BOSTON (CBS) – The Federal Trade Commission has some guidelines when dealing with a possible scammer on the phone.

But before we even review their list my advice would be to simply just hang up, or better still if you don’t recognize a number on caller ID let it go to voice mail. Then you can just ignore the call and not have to hang up.

  • Resist pressure to make a decision immediately.
  • Keep your credit card, checking account and Social Security numbers to yourself. Don’t give them out to callers you don’t know — even if they ask you to “confirm” this information. That’s a trick that is often used not only by callers but in phishing e-mails as well.
  • Don’t pay for something just because you’ll get a “free gift.”
  • Get all information in writing before you agree to buy.
  • Check out a charity before you give money. Ask how much of your donation actually goes to the charity. Ask the caller to send you written informa­tion so you can make an informed decision without being pressured into giving immediately. Don’t be fooled by names of charities that are similar to legitimate charities.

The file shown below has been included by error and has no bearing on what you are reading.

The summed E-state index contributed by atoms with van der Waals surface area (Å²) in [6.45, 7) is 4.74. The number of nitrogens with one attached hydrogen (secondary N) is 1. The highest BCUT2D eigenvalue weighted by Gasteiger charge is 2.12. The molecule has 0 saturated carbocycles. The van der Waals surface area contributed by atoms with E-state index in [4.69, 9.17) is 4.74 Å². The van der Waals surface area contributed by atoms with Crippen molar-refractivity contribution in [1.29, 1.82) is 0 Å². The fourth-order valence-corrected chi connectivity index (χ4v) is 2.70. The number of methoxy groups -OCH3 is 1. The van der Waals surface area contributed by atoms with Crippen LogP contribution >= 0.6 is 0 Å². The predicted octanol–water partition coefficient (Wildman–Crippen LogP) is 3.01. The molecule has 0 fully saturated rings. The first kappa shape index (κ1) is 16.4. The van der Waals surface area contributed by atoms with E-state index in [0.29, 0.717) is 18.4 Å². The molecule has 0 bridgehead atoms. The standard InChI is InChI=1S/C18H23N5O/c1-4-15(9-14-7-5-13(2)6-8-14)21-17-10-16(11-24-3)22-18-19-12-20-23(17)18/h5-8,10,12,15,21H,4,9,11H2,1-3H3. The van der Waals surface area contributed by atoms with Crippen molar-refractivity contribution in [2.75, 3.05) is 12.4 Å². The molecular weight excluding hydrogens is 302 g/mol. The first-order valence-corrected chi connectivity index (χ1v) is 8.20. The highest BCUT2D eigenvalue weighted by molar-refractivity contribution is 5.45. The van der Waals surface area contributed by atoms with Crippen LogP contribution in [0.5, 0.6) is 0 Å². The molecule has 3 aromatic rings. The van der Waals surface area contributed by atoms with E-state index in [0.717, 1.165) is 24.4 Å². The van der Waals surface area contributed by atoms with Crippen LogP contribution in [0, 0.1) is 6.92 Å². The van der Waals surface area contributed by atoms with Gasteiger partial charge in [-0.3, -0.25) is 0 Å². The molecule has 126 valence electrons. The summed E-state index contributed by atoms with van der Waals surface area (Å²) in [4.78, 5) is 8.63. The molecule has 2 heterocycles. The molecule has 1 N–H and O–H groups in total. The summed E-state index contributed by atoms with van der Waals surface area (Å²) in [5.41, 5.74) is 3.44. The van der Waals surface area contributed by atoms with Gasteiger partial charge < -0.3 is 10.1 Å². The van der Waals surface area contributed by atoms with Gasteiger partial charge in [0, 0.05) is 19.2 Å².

• Don’t send cash by messenger, overnight mail, or money transfer. The money will be gone.
  • Don’t agree to any offer for which you have to pay a “registration”, “tax” or “shipping fee” to get a prize or a gift.
  • Research offers with Massachusetts Consumer Protection Agency or the Attorney General’s office before you agree to send money.
  • If the offer is an investment, check with the state securities regulator to see if the offer was properly registered. Most brokers don’t make cold calls selling investments.
  • Beware of offers to “help” you recover money you have already lost. Callers that say they are law enforcement officers who will help you get your money back “for a fee” are scammers who prey on seniors who have already been scammed once.

How to file a complaint with FTC: or Call 1-877-FTC-HELP